On this day, the big pink run was largely over and the chum run had yet to begin. Next to the tyee, the chum are the most arresting fish in the Campbell, with their lantern jaws and guard-dog teeth, which nature starts to manufacture the moment the fish enters fresh water, a signal that it will soon be needing weaponry if it is to have a chance in the territorial skirmishes.
”The chum won’t move in till the chinook are gone because they’re in direct competition for the beds,” Ms. Temple said. ”And the coho didn’t come till the pinks were gone. Apparently they don’t like their smell.”
At one point, to better appreciate what the salmon were up against, I spun around and kicked back against the current, hard, until my legs burned. I still lost ground. But I noticed, for the first time, some salmon drifting downriver with me. And the Sisyphean nature of their task sank in: a spawning salmon cannot rest without backsliding at an alarming rate; and yet, it has to rest. So its labor becomes two strokes forward, a stroke and a half back, for days, weeks, months.
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A guide, Jamie Turko, grew up on Vancouver Island. As a boy, he and his pals would float like torpedoes down the whole navigable length of the river, a 45-minute run. Back then, the fish were so plentiful they would routinely collide with him. Not so now. ”I’ve only had two bump into me so far this year,” he said.
Fish stocks have recovered somewhat in the last three years but are only about 60 percent of the levels they were a decade ago. And though the tyee are still big enough to set the eyes of most visiting fishermen spinning, they’re not nearly as big as they used to be. It was not uncommon, Mr. Turko said, to have 200-pound salmon 500 or 600 years ago. (The modern record is 122 pounds.) If you belonged to the local Tyee club in the early 1950’s, you would routinely bag fish in the 65-pound range; now the biggest are pushing 50. Because no limits were traditionally imposed on how large a fish you could take from the river — only how small — the biggest tyee were removed from the gene pool. Only in the last few years have maximum limits been imposed as well as minimums. But it’s too late: the really big fish are probably gone forever.
One way to approach snorkeling with the salmon of the Campbell is to think of it as a metaphor for an ancient relationship. People in these parts have relied on salmon as a food source for as long as there have been people in these parts. Salmon rivers determined settlement patterns. To the Indians of the region, salmon were and remain sacred. (The Haida people believed the Pacific salmon were actually a race of subterranean humans who took the form of fish when they rose out of the ground and into the oceans.) ”Much of their behavior remains cloaked in mystery still,” Mr. Haig-Brown wrote of the salmon in the Campbell. ”Where exactly in the ocean do they go, when they leave the streams where they were born? How do they find their way home? What is the immediate purpose of this schooling in the canyon pool at what must be almost the end of their journey?”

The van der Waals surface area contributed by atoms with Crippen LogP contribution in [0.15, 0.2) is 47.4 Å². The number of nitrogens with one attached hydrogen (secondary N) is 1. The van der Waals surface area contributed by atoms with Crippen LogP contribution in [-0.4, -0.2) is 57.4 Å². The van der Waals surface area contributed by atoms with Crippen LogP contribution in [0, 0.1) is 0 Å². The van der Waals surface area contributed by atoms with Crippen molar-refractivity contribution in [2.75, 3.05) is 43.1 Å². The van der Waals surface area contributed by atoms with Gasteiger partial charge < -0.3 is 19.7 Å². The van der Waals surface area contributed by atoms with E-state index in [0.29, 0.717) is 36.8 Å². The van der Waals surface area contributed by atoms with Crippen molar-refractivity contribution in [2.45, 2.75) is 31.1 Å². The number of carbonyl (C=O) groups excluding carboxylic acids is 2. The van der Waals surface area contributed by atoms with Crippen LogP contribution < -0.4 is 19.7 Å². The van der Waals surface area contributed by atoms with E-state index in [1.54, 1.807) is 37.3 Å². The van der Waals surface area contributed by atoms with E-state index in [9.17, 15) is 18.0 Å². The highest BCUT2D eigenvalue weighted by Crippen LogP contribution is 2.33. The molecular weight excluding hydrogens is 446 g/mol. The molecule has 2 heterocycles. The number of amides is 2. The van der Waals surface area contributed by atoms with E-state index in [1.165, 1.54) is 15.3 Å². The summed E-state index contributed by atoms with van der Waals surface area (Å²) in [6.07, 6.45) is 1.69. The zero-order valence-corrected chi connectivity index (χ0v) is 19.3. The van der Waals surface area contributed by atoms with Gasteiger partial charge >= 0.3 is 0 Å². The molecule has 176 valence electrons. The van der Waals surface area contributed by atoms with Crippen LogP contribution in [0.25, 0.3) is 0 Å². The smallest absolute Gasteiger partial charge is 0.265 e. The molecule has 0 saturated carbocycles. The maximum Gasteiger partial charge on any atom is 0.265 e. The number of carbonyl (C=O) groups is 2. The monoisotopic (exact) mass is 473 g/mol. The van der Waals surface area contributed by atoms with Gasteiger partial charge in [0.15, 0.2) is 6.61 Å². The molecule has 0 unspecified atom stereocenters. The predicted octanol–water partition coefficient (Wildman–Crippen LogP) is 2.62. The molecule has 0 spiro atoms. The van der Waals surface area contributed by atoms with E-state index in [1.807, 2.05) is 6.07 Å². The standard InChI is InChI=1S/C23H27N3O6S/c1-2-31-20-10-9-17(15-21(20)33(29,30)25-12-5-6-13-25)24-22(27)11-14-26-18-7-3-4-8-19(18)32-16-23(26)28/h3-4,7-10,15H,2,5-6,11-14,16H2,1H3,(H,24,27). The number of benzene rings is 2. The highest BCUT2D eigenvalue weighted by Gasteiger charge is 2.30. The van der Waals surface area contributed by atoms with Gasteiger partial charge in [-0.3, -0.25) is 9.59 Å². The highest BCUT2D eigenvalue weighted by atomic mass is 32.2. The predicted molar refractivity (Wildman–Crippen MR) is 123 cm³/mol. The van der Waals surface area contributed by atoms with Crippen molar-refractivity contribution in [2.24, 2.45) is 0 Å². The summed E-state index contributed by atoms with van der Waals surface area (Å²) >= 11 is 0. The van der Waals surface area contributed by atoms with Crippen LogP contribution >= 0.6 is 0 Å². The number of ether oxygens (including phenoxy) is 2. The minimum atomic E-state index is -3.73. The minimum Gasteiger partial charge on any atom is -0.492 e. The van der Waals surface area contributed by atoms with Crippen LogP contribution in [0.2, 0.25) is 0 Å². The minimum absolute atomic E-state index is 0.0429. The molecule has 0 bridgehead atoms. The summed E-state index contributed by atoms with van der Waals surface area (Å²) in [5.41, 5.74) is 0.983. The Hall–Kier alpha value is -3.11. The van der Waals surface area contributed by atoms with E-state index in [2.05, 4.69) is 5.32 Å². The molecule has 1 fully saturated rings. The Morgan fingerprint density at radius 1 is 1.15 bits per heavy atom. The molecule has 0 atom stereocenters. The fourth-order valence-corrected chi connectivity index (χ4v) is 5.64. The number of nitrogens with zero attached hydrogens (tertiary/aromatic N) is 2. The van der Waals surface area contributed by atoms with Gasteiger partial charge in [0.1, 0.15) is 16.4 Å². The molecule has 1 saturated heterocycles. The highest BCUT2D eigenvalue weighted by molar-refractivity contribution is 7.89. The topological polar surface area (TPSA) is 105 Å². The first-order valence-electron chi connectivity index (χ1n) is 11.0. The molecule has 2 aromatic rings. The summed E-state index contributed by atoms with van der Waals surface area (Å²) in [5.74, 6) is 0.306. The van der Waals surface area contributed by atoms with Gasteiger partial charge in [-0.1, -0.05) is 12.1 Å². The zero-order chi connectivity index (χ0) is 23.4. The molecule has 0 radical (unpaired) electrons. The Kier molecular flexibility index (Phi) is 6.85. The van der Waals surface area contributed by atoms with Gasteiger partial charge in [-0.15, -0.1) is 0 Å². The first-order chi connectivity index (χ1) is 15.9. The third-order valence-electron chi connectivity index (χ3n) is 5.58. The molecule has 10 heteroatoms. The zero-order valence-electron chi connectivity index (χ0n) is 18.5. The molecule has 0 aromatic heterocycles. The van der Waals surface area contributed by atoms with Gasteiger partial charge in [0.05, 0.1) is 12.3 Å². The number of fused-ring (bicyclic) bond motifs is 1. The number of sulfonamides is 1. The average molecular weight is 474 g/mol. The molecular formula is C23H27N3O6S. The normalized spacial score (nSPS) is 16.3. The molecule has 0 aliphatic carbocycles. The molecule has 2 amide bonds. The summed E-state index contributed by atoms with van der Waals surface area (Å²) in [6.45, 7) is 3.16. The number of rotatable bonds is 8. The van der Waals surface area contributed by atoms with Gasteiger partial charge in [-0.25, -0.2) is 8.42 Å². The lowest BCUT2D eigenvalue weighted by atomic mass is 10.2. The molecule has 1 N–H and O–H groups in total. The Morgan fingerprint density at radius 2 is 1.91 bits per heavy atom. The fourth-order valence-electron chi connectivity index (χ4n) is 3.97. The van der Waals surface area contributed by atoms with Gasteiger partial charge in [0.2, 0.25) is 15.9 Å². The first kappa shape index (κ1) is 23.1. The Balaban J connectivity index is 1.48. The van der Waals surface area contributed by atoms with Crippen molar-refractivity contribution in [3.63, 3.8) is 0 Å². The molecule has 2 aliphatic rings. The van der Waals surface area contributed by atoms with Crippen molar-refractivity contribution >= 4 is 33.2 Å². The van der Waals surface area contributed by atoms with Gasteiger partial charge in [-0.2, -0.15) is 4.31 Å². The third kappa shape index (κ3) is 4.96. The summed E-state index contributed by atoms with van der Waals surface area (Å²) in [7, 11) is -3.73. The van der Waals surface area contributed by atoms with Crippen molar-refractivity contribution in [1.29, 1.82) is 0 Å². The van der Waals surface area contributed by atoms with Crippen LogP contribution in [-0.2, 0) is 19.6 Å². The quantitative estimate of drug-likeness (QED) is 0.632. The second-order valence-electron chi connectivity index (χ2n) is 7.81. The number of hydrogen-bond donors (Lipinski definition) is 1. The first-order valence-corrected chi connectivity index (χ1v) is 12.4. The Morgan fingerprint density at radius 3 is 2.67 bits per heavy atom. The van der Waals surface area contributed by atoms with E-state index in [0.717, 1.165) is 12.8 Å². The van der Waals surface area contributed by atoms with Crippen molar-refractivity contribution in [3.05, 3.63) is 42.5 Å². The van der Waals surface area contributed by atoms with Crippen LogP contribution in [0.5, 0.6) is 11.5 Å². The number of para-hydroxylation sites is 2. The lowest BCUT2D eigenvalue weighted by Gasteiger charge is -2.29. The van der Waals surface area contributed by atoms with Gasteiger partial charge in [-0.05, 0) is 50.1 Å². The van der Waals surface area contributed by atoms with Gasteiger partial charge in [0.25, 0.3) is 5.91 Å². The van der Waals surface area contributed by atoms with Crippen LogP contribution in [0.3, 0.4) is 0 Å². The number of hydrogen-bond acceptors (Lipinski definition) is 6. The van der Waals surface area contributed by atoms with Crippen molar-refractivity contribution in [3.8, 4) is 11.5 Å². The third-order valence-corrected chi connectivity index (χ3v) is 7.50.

Floating down the river, elbow to elbow with others, like part of an advancing line of rugby players, the snorkel diver is struck by an inevitable question: Can this activity be good for the fish?
The wager all eco-tour operators make is that whatever impact their visitors have on nature is more than offset by the impact nature makes on them, that a renewed respect for the chain of life and a diminished desire to interfere with natural processes is absorbed and passed on. It’s not clear if or how humans in the river affect salmon. There is some evidence that the fish can at least smell large mammals in the water and that they are sensitive to electromagnetic changes of the sort a human might generate.
”The main concern, however, is that the added stress of people’s floating down the river will cause the fish to die of exhaustion too soon, before they reach their spawning beds,” Ms. Temple said. ”But the fish don’t seem to be affected.”
Dave Ewart, manager of the Quinsam River Hatchery, which has been doing fish counts for more than 20 years, gives Ms. Temple the benefit of the doubt. ”I’m sure, just as with killer-whale watching, there will come a time when it’s just too much, that there will be a breaking point,” he said. ”But my experience is that when it rains and the river comes up and it’s time to spawn, nothing stops these fish. They’ll go wherever they have to go.”